According to Fiat executives, 8,000 of those Spiders are still registered, not exactly a boastful attrition rate. I happen to own one of them: a nicely restored and tastefully upgraded version from 1979. For the mid-four-figure price I paid for it, I could easily have purchased a vintage Miata, but I didn’t. Not because I don’t love the Miata—I do. Enough to have flown to Alaska, and had an old one shipped to me to join the tenth anniversary celebration of that state’s miniscule Miata club. Enough to call the modern one “as close to perfect as a contemporary car can be.” I didn’t buy one because it doesn’t suit me. As wonderful as it is, it’s pedestrian, almost anodyne in its exemplary answer to the sporty roadster question, and either too cute (older models) or too trying-not-to-be-cute (current iteration) in its styling. It’s a sheep in sheep’s clothing. Me, I like a little strange.


I mention this not to undermine my authority, but to enunciate it. The similarities between the current Miata and its new and more expensive Italian sibling has already caused all manner of consternation and comparison among the automotive press—a collective decrying of the ways in which it undermines the Miata’s strengths and sullies its perfection. But, as with their fervid pronouncements on the Chevrolet Bolt/Tesla Model 3 comparison, they are creating a false dichotomy. These vehicles are not cannibalizing each others' sales. Despite their skeletal similarities and the Fiat's presumed "perversion" of the Miata's particular paragon, they are two different cars, intended to accomplish different tasks. Call it badge engineering if you want to be derisive and dismissive, but no one who bought a Cadillac Cimaron was cross-shopping the Chevy Cavalier.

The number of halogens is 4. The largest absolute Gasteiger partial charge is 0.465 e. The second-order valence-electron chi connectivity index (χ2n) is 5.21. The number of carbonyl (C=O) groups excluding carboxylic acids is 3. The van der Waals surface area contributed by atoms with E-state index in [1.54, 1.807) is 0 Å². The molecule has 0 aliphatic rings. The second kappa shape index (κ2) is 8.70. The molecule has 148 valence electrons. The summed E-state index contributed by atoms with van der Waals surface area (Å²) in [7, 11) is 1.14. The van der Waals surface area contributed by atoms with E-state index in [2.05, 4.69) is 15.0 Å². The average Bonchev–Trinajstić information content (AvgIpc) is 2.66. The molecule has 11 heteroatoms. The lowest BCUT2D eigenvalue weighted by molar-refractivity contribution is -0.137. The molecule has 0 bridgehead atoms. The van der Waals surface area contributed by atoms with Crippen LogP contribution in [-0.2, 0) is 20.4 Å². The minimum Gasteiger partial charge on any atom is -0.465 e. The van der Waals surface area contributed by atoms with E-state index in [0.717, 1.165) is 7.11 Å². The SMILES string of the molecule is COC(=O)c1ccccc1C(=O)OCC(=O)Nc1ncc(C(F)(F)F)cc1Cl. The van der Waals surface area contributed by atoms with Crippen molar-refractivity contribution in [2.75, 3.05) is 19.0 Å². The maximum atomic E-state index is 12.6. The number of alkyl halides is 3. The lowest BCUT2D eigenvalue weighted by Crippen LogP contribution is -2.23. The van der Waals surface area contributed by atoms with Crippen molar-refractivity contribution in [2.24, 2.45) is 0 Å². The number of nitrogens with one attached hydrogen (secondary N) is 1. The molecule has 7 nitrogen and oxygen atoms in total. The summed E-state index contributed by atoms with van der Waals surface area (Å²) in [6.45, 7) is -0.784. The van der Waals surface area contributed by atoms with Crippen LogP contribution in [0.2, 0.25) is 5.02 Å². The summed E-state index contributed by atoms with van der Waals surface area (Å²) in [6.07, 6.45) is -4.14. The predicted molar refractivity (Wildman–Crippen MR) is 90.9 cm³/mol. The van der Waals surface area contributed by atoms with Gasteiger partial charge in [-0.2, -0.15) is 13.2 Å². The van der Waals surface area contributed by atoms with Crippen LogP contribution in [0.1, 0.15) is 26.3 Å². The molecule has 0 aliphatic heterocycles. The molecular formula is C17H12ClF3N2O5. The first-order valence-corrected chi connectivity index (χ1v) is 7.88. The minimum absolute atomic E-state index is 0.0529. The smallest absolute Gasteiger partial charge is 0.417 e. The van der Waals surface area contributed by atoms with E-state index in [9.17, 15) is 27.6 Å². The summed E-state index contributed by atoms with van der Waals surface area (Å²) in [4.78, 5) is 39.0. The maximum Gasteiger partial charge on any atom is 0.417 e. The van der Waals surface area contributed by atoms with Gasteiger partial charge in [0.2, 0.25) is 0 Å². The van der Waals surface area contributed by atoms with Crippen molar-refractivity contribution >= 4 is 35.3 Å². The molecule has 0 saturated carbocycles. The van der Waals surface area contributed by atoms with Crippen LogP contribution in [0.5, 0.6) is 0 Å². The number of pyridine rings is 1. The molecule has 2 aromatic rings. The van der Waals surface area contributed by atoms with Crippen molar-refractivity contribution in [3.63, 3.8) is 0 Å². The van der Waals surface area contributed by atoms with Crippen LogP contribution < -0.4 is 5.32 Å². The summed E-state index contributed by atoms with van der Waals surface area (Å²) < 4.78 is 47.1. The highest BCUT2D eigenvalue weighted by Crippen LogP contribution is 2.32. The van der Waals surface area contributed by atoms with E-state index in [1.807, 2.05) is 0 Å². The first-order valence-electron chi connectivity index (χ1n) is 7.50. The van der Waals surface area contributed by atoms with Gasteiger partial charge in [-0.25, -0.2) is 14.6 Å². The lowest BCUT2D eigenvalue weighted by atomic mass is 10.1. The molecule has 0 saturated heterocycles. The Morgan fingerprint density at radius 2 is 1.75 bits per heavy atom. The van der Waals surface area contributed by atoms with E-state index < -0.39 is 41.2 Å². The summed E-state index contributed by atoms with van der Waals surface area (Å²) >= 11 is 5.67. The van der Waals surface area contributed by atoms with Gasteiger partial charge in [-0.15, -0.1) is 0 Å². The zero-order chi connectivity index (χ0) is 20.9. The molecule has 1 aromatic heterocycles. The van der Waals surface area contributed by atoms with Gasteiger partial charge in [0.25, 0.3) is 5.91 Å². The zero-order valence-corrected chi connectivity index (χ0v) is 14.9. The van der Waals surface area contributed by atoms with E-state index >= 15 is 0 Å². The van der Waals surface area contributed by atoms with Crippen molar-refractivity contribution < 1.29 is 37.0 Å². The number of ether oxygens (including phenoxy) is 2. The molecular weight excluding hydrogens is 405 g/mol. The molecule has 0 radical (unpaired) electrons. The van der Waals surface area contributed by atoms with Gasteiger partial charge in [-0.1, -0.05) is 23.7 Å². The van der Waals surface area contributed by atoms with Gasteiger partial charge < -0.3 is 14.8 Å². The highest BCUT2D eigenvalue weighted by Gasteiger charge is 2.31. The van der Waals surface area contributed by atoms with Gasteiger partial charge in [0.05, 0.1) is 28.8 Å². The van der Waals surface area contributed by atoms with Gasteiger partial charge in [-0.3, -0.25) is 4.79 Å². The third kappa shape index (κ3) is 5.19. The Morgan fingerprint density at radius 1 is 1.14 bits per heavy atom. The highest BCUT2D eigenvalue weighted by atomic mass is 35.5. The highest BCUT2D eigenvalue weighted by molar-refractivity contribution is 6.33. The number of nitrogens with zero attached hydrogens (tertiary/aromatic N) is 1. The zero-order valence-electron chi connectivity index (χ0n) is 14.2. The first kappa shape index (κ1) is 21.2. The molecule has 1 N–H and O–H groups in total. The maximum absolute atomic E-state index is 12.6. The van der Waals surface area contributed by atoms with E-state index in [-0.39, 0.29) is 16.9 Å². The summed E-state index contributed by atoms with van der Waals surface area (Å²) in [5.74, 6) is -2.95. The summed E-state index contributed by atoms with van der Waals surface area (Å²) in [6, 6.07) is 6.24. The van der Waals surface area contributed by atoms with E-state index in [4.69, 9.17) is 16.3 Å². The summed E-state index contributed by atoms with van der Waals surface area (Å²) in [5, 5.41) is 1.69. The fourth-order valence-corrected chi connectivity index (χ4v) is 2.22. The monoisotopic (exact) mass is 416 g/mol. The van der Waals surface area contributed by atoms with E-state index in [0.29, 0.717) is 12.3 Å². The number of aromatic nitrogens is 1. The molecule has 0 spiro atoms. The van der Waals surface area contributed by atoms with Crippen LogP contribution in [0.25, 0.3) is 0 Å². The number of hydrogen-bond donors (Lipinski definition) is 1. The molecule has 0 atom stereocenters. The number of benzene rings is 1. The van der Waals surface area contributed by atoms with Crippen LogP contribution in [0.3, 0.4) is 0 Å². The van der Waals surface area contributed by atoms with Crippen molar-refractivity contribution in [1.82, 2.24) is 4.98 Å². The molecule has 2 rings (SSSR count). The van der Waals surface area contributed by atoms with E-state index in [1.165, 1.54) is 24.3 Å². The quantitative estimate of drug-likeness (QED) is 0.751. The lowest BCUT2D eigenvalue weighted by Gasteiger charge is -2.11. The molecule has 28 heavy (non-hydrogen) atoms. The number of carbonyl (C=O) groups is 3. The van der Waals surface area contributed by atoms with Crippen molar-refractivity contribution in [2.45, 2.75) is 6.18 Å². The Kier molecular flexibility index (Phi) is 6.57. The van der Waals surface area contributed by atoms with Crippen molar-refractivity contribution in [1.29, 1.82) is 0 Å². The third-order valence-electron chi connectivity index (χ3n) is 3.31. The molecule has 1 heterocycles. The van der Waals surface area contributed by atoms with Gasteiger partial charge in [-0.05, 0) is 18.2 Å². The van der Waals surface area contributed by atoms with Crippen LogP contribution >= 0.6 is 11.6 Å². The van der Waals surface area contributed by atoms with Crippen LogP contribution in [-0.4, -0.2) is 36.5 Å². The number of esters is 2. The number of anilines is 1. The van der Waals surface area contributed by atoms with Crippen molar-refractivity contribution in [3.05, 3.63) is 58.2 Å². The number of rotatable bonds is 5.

Where the Mazda leans pure and uncompromising, the Fiat is softer and more luxurious. Where the Mazda is more aggressive in its styling and tuning, the Fiat is more refined and relaxed. Where the Miata, like all Mazdas, is built for people who cherish driving dynamics above all else, the Fiat is a bit more of a boulevardier, happy to floss on the highway or one of Florida’s many straight roads. It is sporting and spirited, but more reserved by comparison. It is, in a word, Italian, and that’s what Fiat is selling, confounded and confounding as that may be. Miatas hold the greatest appeal for people who are either young, or quite done with their calendar-based youth. The new 124 is for people in the middle—too old for flat tops, too young for flat caps. It's no surprise that Fiat believes the car will bring the average age of their consumer up. Miata shoppers are probably also looking at BRZs and Genesis Coupes; 124 buyers are probably looking at TTs and Boxsters (and maybe Beetles and Minis). Here is what car enthusiasts often don’t understand: not everyone wants what the enthusiasts want.